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New York is the most populous city in the United States of America and the center of the New York Metropolitan Area, one of the most populous metropolitan areas in the world. The city is referred to as New York City or The City of New York to distinguish it from the State of New York, of which it is a part. A global power city, New York exerts a significant impact upon commerce, finance, media, art, fashion, research, technology, education, and entertainment. The home of the United Nations Headquarters, New York is an important center for international diplomacy and has been described as the cultural capital of the world.
Located on one of the world's largest natural harbors, New York City consists of five boroughs, each of which comprises a state county. The five boroughs—The Bronx, Brooklyn, Manhattan, Queens, and Staten Island—were consolidated into a single city in 1898. With a Census-estimated 2011 population of 8,244,910 distributed over a land area of just 305 square miles (790 km2), New York is the most densely populated major city in the United States. As many as 800 languages are spoken in New York, making it the most linguistically diverse city in the world. The New York City Metropolitan Area's population is the United States' largest, with 18.9 million people distributed over 6,720 square miles (17,400 km2), and is also part of the most populous combined statistical area in the United States, containing 22.1 million people as of the 2010 Census.
New York traces its roots to its 1624 founding as a trading post by colonists of the Dutch Republic, and was named New Amsterdam in 1626. The city and its surroundings came under English control in 1664 and were renamed New York after King Charles II of England granted the lands to his brother, the Duke of York. New York served as the capital of the United States from 1785 until 1790. It has been the country's largest city since 1790. The Statue of Liberty greeted millions of immigrants as they came to America by ship in the late 19th and early 20th centuries and is a globally recognized symbol of the United States and its democracy.
Many districts and landmarks in New York City have become well known to its approximately 50 million annual visitors. Times Square, iconified as "The Crossroads of the World", is the brightly illuminated hub of the Broadway theater district, one of the world's busiest pedestrian intersections, and a major center of the world's entertainment industry. The city hosts many world renowned bridges, skyscrapers, and parks. New York City's financial district, anchored by Wall Street in Lower Manhattan, functions as the financial capital of the world and is home to the New York Stock Exchange, the world's largest stock exchange by total market capitalization of its listed companies. Manhattan's real estate market is among the most expensive in the world. Manhattan's Chinatown incorporates the highest concentration of Chinese people in the Western Hemisphere. Providing continuous 24/7 service, the New York City Subway is one of the most extensive rapid transit systems in the world. Numerous colleges and universities are located in New York, including Columbia University, New York University, and Rockefeller University, which are ranked among the top 50 in the world.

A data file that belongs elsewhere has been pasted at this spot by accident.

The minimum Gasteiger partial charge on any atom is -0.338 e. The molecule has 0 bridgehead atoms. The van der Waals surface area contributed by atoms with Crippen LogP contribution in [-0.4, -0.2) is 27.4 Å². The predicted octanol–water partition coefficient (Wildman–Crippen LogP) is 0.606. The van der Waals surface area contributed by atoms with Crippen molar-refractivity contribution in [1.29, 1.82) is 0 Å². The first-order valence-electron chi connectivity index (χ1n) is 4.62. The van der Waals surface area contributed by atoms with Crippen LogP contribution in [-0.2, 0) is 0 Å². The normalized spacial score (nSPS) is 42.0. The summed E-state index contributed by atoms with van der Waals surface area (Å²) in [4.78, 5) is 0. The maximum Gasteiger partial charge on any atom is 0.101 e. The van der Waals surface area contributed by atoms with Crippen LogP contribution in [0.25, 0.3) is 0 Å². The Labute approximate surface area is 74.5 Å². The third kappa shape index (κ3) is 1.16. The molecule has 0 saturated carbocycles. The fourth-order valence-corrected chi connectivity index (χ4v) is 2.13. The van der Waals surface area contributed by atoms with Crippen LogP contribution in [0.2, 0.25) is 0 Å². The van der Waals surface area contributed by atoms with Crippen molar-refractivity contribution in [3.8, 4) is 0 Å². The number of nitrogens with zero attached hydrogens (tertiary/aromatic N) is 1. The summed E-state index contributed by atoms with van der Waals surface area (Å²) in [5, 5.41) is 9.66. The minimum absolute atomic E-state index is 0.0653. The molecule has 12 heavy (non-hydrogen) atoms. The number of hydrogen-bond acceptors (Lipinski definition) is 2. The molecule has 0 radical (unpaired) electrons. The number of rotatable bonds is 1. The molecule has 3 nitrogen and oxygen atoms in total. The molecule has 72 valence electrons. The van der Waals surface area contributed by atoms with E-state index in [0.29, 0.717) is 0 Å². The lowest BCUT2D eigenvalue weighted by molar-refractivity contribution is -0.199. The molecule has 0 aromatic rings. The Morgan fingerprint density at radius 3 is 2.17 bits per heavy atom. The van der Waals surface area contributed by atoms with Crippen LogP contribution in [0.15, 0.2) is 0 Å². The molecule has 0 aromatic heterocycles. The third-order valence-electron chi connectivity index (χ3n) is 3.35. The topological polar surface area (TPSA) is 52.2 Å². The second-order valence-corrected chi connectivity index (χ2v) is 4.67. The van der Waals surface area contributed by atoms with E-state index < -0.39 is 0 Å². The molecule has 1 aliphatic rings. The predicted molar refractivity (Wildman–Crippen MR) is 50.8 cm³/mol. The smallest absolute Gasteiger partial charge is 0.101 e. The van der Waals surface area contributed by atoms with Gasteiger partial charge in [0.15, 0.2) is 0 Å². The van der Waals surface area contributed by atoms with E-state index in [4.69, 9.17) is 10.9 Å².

New York City is located in the Northeastern United States, in southeastern New York State, approximately halfway between Washington, D.C. and Boston. The location at the mouth of the Hudson River, which feeds into a naturally sheltered harbor and then into the Atlantic Ocean, has helped the city grow in significance as a trading city. Much of New York is built on the three islands of Manhattan, Staten Island, and Long Island, making land scarce and encouraging a high population density.
The Hudson River flows through the Hudson Valley into New York Bay. Between New York City and Troy, New York, the river is an estuary. The Hudson separates the city from New Jersey. The East River—a tidal strait—flows from Long Island Sound and separates the Bronx and Manhattan from Long Island. The Harlem River, another tidal strait between the East and Hudson Rivers, separates most of Manhattan from the Bronx. The Bronx River, which flows through the Bronx and Westchester County, is the only entirely fresh water river in the city.
The city's land has been altered substantially by human intervention, with considerable land reclamation along the waterfronts since Dutch colonial times. Reclamation is most prominent in Lower Manhattan, with developments such as Battery Park City in the 1970s and 1980s. Some of the natural variations in topography have been evened out, especially in Manhattan.
The city's total area is 468.9 square miles (1,214 km2). 164.1 sq mi (425 km2) of this are water and 304.8 sq mi (789 km2) is land. The highest point in the city is Todt Hill on Staten Island, which, at 409.8 feet (124.9 m) above sea level, is the highest point on the Eastern Seaboard south of Maine. The summit of the ridge is mostly covered in woodlands as part of the Staten Island Greenbelt.
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